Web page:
Antibiotics do not create blandness, but they created the conditions that allowed chicken to be bland, allowing us to turn a skittish, active backyard bird into a fast-growing, slow-moving, docile block of protein, as muscle-bound and top-heavy as a bodybuilder in a kids’ cartoon. At this moment, most meat animals, across most of the planet, are raised with the assistance of doses of antibiotics on most days of their lives: 63,151 tons of antibiotics per year, about 126m pounds.
Farmers began using the drugs because antibiotics allowed animals to convert feed to tasty muscle more efficiently; when that result made it irresistible to pack more livestock into barns, antibiotics protected animals against the likelihood of disease. Those discoveries, which began with chickens, created “what we choose to call industrialized agriculture”, a poultry historian living in Georgia proudly wrote in 1971.
Chicken prices fell so low that it became the meat that Americans eat more than any other – and the meat most likely to transmit food-borne illness, and also antibiotic resistance, the greatest slow-brewing health crisis of our time.
For most people, antibiotic resistance is a hidden epidemic unless they have the misfortune to contract an infection themselves or have a family member or friend unlucky enough to become infected.
Drug-resistant infections have no celebrity spokespeople, negligible political support and few patients’ organizations advocating for them. If we think of resistant infections, we imagine them as something rare, occurring to people unlike us, whoever we are: people who are in nursing homes at the end of their lives, or dealing with the drain of chronic illness, or in intensive-care units after terrible trauma. But resistant infections are a vast and common problem that occur in every part of daily life: to children in daycare, athletes playing sports, teens going for piercings, people getting healthy in the gym.
And though common, resistant bacteria are a grave threat and getting worse.
They are responsible for at least 700,000 deaths around the world each year: 23,000 in the United States, 25,000 in Europe, more than 63,000 babies in India. Beyond those deaths, bacteria that are resistant to antibiotics cause millions of illnesses – 2m annually just in the United States – and cost billions in healthcare spending, lost wages and lost national productivity.
It is predicted that by 2050, antibiotic resistance will cost the world $100tn and will cause a staggering 10m deaths per year.
Disease organisms have been developing defenses against the antibiotics meant to kill them for as long as antibiotics have existed. Penicillin arrived in the 1940s, and resistance to it swept the world in the 1950s.
Tetracycline arrived in 1948, and resistance was nibbling at its effectiveness before the 1950s ended. Erythromycin was discovered in 1952, and erythromycin resistance arrived in 1955. Methicillin, a lab-synthesized relative of penicillin, was developed in 1960 specifically to counter penicillin resistance, yet within a year, staph bacteria developed defenses against it as well, earning the bug the name MRSA, methicillin-resistant Staphylococcus aureus.
After MRSA, there were the ESBLs, extended-spectrum beta-lactamases, which defeated not only penicillin and its relatives but also a large family of antibiotics called cephalosporins. And after cephalosporins were undermined, new antibiotics were achieved and lost in turn.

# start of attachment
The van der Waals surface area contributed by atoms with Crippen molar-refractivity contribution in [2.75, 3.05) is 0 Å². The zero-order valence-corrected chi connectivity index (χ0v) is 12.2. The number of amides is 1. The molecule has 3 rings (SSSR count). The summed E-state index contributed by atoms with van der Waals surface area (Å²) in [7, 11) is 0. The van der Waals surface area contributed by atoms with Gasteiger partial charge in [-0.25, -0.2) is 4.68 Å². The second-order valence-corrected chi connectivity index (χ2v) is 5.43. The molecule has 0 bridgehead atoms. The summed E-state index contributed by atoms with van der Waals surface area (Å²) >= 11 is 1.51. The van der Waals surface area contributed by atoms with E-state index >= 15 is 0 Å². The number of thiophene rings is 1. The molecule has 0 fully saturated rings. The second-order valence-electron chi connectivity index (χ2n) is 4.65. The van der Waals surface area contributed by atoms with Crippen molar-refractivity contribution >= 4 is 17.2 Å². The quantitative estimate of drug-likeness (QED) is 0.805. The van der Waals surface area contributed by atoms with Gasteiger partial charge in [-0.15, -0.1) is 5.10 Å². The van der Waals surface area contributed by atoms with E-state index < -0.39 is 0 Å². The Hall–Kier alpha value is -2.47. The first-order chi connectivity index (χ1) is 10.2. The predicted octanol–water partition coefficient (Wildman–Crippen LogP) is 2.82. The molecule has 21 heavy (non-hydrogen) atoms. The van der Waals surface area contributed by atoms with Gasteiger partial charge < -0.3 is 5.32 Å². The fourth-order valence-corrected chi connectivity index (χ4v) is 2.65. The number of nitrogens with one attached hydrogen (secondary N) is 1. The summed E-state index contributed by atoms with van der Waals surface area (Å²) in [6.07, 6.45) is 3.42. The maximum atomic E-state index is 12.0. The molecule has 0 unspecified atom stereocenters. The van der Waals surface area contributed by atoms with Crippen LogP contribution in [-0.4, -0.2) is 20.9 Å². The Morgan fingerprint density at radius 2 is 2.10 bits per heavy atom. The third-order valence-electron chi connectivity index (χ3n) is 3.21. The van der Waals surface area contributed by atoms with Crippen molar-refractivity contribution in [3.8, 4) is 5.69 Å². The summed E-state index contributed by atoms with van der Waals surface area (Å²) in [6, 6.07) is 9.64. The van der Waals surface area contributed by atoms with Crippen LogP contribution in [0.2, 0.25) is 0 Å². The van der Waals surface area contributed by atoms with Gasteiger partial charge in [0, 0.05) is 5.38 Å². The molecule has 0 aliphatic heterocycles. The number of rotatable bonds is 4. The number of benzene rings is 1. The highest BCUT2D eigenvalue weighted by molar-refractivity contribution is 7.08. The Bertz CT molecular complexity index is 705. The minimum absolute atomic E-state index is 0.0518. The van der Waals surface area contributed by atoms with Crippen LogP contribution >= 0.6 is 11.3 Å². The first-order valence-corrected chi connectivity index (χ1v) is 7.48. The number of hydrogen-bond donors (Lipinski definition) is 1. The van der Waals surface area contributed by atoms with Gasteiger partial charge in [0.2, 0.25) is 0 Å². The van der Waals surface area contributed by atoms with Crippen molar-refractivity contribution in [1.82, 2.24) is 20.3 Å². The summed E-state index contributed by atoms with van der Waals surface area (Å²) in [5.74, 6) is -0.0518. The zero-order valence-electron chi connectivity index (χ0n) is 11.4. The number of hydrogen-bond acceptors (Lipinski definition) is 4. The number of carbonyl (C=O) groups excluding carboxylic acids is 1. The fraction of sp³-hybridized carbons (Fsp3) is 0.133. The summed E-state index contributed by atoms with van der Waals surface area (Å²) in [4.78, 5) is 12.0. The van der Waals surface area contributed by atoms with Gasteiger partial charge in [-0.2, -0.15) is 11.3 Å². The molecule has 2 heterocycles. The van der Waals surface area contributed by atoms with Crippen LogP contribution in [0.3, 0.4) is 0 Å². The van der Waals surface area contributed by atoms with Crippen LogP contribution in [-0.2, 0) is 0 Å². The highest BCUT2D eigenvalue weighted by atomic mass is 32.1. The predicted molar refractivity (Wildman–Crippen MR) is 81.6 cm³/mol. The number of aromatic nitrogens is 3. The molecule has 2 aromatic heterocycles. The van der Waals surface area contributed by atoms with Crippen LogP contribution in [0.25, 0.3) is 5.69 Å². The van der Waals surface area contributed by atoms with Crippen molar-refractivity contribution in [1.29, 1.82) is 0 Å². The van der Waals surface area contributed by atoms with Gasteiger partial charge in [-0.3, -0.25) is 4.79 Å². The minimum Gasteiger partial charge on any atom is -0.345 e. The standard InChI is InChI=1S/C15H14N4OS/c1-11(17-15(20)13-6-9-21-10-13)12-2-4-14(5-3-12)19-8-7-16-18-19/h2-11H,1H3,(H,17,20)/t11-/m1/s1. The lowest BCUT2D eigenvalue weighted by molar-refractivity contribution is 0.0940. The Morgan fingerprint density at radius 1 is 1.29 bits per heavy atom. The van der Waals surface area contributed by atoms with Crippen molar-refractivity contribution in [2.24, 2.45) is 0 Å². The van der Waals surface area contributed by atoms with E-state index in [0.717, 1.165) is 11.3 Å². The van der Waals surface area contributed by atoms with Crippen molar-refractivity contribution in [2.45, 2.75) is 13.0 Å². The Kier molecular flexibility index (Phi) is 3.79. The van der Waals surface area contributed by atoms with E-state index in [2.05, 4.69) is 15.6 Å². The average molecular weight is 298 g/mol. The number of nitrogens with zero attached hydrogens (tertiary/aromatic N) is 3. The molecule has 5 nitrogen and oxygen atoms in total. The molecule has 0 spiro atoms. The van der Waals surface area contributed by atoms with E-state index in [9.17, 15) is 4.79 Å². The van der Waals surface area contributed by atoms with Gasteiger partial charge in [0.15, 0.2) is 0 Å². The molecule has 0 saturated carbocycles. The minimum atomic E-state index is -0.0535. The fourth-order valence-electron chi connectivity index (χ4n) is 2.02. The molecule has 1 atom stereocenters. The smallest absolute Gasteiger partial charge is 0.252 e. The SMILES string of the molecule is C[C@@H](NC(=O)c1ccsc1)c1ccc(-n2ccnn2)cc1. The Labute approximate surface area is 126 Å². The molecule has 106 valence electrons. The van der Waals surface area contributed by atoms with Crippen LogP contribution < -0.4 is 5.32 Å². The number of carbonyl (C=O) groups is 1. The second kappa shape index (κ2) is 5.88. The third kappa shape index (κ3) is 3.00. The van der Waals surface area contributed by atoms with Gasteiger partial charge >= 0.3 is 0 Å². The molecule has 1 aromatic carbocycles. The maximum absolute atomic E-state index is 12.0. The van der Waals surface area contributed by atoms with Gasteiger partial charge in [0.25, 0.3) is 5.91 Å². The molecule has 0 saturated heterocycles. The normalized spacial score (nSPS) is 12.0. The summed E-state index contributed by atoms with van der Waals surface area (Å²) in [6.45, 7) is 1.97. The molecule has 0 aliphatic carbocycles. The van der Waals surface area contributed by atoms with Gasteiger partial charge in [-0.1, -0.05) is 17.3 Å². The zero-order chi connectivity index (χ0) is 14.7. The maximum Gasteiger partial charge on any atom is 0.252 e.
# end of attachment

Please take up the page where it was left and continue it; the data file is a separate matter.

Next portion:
Each time pharmaceutical chemistry produced a new class of antibiotics, with a new molecular shape and a new mode of action, bacteria adapted. In fact, as the decades passed, they seemed to adapt faster than before. Their persistence threatened to inaugurate a post-antibiotic era, in which surgery could be too dangerous to attempt and ordinary health problems – scrapes, tooth extractions, broken limbs – could pose a deadly risk.
For a long time, it was assumed that the extraordinary unspooling of antibiotic resistance around the world was due only to misuse of the drugs in medicine: to parents begging for the drugs even though their children had viral illnesses that antibiotics could not help; physicians prescribing antibiotics without checking to see whether the drug they chose was a good match; people stopping their prescriptions halfway through the prescribed course because they felt better, or saving some pills for friends without health insurance, or buying antibiotics over the counter, in the many countries where they are available that way and dosing themselves.
But from the earliest days of the antibiotic era, the drugs have had another, parallel use: in animals that are grown to become food.
Eighty percent of the antibiotics sold in the United States and more than half of those sold around the world are used in animals, not in humans. Animals destined to be meat routinely receive antibiotics in their feed and water, and most of those drugs are not given to treat diseases, which is how we use them in people.
Instead, antibiotics are given to make food animals put on weight more quickly than they would otherwise, or to protect food animals from illnesses that the crowded conditions of livestock production make them vulnerable to. And nearly two-thirds of the antibiotics that are used for those purposes are compounds that are also used against human illness – which means that when resistance against the farm use of those drugs arises, it undermines the drugs’ usefulness in human medicine as well.